The fulfilling and challenging experience of raising backyard chickens
Mar 26, 2023, 3:58 PM
BOUNTIFUL, Utah — When Elayne Harmer’s daughter came home one day after work asking if she could bring home some chicks to raise, Harmer had no idea what saying yes would entail.
“I never thought I would be a chicken lady, but here I am,” she said.
Harmer’s daughter, Ariel, got the chicks last spring when the local Cross E Ranch had several new baby animals. Harmer agreed to let Ariel raise the chicks, as she was enchanted with them. Harmer didn’t think it would be very much work for herself.
But when Ariel went on a study abroad over the summer, then moved to Provo for college in the fall, Harmer had to get up to speed on the ins and outs of caring for the chickens.
“If I had known that Ariel was going to have me take care of the chickens I never would have said ‘Sure, go ahead and get chickens.’ But now that we have them, they’re just so much fun. They’re adorable,” Harmer said.
Harmer said the chickens have charmed her and she dotes on them. And, because she doesn’t have any grandkids, yet — the chickens have become her “little babies.”
“I just grew to love them — I don’t think it’s reciprocated,” she quipped. “But they are so fun.”
Many people choose to raise chickens to have fresh eggs or meat, and to be more self-sufficient. Some see it as a way to save money on groceries, but Harmer said raising chickens has been quite an economic investment.
Her daughter built a roost for the chickens that cost around $500, and a greenhouse cover for the winter cost them about $150. Combined with the cost of straw, feed, heat lamps, bedding, toys and other materials necessary for the chickens, “it’s added up,” Harmer said.
Her three chickens — MJ, Leo and Donna — each produce an egg a day, and MJ sometimes lays two. After the cost of everything, Harmer said each egg costs around $30, but the eggs are super delicious.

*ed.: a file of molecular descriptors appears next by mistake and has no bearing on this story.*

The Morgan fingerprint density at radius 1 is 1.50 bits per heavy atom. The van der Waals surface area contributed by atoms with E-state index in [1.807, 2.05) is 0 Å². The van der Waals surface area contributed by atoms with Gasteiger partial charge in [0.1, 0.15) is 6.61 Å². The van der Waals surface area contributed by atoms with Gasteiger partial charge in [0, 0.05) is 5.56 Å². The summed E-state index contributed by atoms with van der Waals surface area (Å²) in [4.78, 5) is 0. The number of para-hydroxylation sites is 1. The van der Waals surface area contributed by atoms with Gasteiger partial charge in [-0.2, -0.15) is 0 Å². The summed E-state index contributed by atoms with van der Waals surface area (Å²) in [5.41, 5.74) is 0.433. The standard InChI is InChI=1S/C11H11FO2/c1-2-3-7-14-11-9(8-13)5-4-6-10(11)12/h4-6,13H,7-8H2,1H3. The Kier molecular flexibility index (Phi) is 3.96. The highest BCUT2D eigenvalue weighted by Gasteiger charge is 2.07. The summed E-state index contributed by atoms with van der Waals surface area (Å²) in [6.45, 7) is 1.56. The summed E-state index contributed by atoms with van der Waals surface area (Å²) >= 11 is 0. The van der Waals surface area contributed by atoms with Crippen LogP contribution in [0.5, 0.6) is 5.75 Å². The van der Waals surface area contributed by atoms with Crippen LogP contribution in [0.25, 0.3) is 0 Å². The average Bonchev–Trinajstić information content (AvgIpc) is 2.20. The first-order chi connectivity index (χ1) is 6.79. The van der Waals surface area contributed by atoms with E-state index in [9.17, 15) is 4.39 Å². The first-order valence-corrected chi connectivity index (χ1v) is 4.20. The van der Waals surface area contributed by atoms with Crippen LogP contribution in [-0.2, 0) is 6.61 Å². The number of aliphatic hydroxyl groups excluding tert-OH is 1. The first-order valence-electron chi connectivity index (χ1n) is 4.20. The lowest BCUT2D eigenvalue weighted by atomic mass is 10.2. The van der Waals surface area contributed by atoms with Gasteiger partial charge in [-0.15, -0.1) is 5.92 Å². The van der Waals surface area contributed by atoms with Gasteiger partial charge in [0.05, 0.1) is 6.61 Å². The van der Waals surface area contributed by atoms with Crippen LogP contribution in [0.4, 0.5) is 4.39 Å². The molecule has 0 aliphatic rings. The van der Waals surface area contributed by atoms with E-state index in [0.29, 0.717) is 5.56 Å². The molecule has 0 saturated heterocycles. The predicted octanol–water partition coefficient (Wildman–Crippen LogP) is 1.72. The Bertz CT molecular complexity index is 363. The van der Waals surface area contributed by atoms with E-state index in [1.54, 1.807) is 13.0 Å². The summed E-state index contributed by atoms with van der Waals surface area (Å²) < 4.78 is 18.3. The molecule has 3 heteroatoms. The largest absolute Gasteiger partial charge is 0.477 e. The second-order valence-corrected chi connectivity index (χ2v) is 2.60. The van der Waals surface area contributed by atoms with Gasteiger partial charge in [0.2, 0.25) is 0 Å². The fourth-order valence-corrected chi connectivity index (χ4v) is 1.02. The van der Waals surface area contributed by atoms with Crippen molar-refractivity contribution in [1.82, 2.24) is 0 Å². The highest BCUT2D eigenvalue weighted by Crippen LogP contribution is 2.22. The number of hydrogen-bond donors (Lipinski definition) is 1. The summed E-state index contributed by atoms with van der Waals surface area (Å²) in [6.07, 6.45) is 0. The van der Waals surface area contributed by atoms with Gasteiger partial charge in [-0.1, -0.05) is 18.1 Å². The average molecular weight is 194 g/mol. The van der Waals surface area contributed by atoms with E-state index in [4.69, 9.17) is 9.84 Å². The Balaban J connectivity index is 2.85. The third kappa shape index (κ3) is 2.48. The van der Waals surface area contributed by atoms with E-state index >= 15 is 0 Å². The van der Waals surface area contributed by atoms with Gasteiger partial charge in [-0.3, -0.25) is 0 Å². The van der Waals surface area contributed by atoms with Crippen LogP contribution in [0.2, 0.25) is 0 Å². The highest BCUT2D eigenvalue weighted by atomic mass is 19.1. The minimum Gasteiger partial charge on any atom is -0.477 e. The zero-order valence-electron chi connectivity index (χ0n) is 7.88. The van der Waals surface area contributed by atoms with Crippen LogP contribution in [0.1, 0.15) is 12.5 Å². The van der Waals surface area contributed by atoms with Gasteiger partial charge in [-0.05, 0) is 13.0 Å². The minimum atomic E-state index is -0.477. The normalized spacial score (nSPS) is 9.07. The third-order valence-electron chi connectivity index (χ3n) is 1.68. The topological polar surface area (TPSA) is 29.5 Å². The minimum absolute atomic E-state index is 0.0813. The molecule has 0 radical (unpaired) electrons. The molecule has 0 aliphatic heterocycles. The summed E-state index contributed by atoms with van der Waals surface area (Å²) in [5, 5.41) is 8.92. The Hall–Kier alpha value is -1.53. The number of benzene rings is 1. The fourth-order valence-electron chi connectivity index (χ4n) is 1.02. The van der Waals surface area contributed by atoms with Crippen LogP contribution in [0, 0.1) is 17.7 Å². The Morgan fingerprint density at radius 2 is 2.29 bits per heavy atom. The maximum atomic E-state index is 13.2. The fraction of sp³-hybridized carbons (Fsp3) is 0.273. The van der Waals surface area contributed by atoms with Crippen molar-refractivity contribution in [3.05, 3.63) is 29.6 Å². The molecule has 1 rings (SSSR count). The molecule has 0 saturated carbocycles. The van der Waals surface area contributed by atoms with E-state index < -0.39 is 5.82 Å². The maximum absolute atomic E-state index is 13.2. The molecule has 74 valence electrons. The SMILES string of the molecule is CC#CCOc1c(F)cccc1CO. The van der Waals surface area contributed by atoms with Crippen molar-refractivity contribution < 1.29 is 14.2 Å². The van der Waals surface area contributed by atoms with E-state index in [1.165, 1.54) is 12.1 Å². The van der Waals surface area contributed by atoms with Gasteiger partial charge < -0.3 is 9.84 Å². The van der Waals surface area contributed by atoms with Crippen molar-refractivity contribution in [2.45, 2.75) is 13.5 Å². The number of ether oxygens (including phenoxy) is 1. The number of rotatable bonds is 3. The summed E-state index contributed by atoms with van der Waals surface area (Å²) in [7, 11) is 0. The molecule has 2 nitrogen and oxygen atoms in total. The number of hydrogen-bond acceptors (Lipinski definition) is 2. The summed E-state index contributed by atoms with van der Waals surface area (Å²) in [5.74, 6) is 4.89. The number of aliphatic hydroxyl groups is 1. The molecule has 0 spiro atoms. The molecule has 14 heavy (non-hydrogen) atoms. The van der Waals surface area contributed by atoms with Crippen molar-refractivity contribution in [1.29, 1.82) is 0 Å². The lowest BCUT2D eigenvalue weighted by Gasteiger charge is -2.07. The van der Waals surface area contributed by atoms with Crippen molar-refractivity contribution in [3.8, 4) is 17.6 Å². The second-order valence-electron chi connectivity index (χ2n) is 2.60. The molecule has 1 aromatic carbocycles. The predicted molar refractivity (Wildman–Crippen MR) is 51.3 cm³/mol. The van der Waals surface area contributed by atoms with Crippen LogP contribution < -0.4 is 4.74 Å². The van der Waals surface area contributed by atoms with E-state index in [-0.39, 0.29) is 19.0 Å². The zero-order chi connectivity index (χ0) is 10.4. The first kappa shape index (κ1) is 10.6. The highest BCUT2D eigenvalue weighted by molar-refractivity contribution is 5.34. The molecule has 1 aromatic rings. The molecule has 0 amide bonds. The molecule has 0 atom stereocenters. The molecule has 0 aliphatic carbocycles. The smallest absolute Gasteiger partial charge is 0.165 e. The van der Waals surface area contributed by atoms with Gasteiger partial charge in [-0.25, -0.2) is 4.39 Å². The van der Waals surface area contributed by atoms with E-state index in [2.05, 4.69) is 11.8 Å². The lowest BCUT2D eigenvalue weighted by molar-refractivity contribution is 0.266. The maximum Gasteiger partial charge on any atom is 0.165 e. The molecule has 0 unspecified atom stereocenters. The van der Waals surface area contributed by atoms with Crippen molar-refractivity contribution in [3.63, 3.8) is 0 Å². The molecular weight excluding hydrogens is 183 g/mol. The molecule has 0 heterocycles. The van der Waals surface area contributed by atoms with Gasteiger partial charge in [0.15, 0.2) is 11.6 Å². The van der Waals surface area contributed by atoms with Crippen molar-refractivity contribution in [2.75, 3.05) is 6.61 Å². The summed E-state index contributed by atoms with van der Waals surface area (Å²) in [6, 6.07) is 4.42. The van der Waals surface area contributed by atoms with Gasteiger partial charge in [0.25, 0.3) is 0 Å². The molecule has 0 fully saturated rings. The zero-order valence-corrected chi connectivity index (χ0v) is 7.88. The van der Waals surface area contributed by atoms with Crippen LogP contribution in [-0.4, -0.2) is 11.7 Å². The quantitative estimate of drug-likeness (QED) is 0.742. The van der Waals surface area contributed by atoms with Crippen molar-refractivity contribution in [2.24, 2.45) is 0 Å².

David Frame, a poultry specialist with Utah State University Extension Services, said in a press release that it takes about 4 pounds of feed to produce a dozen eggs, not including the additional feed needed to help raise hens to reproductive age. Larger chickens contribute to higher maintenance costs as well.
“All things considered, it would indeed be rare that home-produced eggs and poultry products would prove to be more economical than purchasing eggs and fryers from the supermarket, even at today’s higher costs,” Frame said.
While raising chickens can be an exciting adventure for many families, it’s not something people should take lightly.
Proper housing, nutrition, hygiene, adequate space and more are all crucial in ensuring the safety of chickens. Especially in Utah, owners of chickens should take care to protect their animals from potential predators and the winter weather.
“As a veterinarian, I have seen birds that are not properly cared for,” Frame said. “Most of this is simply due to lack of knowledge and is seldom caused by willful neglect, but it is important to be aware of all the requirements and responsibilities before you jump into raising backyard chickens.”
No matter the reason for wanting chickens, Frame suggests anyone interested to do the proper research so they know the costs and responsibilities the chickens require.
Harmer agreed and said everyone should learn as much as possible before purchasing chickens.
Once her daughter left, she followed Instagram pages, joined Facebook groups and subscribed to newsletters to help educate herself about raising healthy chickens.
Even though it’s a lot of work, Harmer loves sitting on a chair doing crossword puzzles while she watches her chickens poke around the yard eating bugs. She has fallen in love with each of their personalities and enjoys training them to hop up into her lap.
“And of course it’s so fun going out there and finding eggs. It’s like Easter morning every time I go out there,” Harmer said.